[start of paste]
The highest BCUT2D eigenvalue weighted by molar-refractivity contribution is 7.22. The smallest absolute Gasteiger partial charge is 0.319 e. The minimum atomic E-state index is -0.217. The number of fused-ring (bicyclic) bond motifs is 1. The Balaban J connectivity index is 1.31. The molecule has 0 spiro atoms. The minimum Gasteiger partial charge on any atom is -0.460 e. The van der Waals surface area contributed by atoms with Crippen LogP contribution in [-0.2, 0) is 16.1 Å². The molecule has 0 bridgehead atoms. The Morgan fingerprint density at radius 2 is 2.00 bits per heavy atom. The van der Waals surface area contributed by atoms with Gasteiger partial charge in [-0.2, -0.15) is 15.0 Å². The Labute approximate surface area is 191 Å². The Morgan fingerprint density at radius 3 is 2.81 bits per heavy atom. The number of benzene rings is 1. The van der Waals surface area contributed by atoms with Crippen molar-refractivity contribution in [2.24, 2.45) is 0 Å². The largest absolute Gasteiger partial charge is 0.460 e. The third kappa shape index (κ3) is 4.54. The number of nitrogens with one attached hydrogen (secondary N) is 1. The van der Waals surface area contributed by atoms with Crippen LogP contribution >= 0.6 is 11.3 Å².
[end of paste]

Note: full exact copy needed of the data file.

The highest BCUT2D eigenvalue weighted by molar-refractivity contribution is 7.22. The smallest absolute Gasteiger partial charge is 0.319 e. The minimum atomic E-state index is -0.217. The number of fused-ring (bicyclic) bond motifs is 1. The Balaban J connectivity index is 1.31. The molecule has 0 spiro atoms. The minimum Gasteiger partial charge on any atom is -0.460 e. The van der Waals surface area contributed by atoms with Crippen LogP contribution in [-0.2, 0) is 16.1 Å². The molecule has 0 bridgehead atoms. The Morgan fingerprint density at radius 2 is 2.00 bits per heavy atom. The van der Waals surface area contributed by atoms with Gasteiger partial charge in [-0.2, -0.15) is 15.0 Å². The Labute approximate surface area is 191 Å². The Morgan fingerprint density at radius 3 is 2.81 bits per heavy atom. The number of benzene rings is 1. The van der Waals surface area contributed by atoms with Crippen molar-refractivity contribution in [2.24, 2.45) is 0 Å². The largest absolute Gasteiger partial charge is 0.460 e. The third kappa shape index (κ3) is 4.54. The number of nitrogens with one attached hydrogen (secondary N) is 1. The van der Waals surface area contributed by atoms with Crippen LogP contribution >= 0.6 is 11.3 Å².